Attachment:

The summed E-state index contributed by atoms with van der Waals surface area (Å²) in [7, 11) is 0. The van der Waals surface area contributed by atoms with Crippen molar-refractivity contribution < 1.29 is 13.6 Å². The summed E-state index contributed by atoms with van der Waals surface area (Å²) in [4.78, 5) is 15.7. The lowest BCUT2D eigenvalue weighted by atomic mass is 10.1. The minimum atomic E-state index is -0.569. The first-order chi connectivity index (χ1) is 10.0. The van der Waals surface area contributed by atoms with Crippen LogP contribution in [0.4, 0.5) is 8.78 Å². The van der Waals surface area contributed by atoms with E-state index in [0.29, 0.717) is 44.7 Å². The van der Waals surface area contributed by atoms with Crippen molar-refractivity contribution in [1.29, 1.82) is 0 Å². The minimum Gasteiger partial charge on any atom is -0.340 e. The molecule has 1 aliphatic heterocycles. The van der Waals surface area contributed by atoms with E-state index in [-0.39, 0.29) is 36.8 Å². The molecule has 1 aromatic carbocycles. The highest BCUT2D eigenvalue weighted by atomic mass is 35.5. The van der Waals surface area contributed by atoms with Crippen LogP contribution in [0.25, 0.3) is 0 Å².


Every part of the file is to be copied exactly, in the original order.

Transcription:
The summed E-state index contributed by atoms with van der Waals surface area (Å²) in [7, 11) is 0. The van der Waals surface area contributed by atoms with Crippen molar-refractivity contribution < 1.29 is 13.6 Å². The summed E-state index contributed by atoms with van der Waals surface area (Å²) in [4.78, 5) is 15.7. The lowest BCUT2D eigenvalue weighted by atomic mass is 10.1. The minimum atomic E-state index is -0.569. The first-order chi connectivity index (χ1) is 10.0. The van der Waals surface area contributed by atoms with Crippen LogP contribution in [0.4, 0.5) is 8.78 Å². The van der Waals surface area contributed by atoms with E-state index in [0.29, 0.717) is 44.7 Å². The van der Waals surface area contributed by atoms with Crippen molar-refractivity contribution in [1.29, 1.82) is 0 Å². The minimum Gasteiger partial charge on any atom is -0.340 e. The molecule has 1 aliphatic heterocycles. The van der Waals surface area contributed by atoms with E-state index in [-0.39, 0.29) is 36.8 Å². The molecule has 1 aromatic carbocycles. The highest BCUT2D eigenvalue weighted by atomic mass is 35.5. The van der Waals surface area contributed by atoms with Crippen LogP contribution in [0.25, 0.3) is 0 Å².